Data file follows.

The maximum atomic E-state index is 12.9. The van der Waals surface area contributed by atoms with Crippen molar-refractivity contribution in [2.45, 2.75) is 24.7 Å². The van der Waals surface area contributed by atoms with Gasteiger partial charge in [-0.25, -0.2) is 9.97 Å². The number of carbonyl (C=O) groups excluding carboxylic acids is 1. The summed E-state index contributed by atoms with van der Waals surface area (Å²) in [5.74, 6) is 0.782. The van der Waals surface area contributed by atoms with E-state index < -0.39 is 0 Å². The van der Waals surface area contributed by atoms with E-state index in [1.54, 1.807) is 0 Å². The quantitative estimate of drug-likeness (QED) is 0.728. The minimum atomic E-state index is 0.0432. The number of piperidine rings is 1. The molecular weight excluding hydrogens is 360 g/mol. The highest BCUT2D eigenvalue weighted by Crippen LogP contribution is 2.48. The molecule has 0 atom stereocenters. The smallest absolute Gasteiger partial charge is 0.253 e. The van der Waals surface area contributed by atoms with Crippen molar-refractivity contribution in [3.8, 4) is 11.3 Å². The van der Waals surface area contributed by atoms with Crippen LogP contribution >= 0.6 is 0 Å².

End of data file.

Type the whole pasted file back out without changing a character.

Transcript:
The maximum atomic E-state index is 12.9. The van der Waals surface area contributed by atoms with Crippen molar-refractivity contribution in [2.45, 2.75) is 24.7 Å². The van der Waals surface area contributed by atoms with Gasteiger partial charge in [-0.25, -0.2) is 9.97 Å². The number of carbonyl (C=O) groups excluding carboxylic acids is 1. The summed E-state index contributed by atoms with van der Waals surface area (Å²) in [5.74, 6) is 0.782. The van der Waals surface area contributed by atoms with E-state index < -0.39 is 0 Å². The van der Waals surface area contributed by atoms with E-state index in [1.54, 1.807) is 0 Å². The quantitative estimate of drug-likeness (QED) is 0.728. The minimum atomic E-state index is 0.0432. The number of piperidine rings is 1. The molecular weight excluding hydrogens is 360 g/mol. The highest BCUT2D eigenvalue weighted by Crippen LogP contribution is 2.48. The molecule has 0 atom stereocenters. The smallest absolute Gasteiger partial charge is 0.253 e. The van der Waals surface area contributed by atoms with Crippen molar-refractivity contribution in [3.8, 4) is 11.3 Å². The van der Waals surface area contributed by atoms with Crippen LogP contribution >= 0.6 is 0 Å².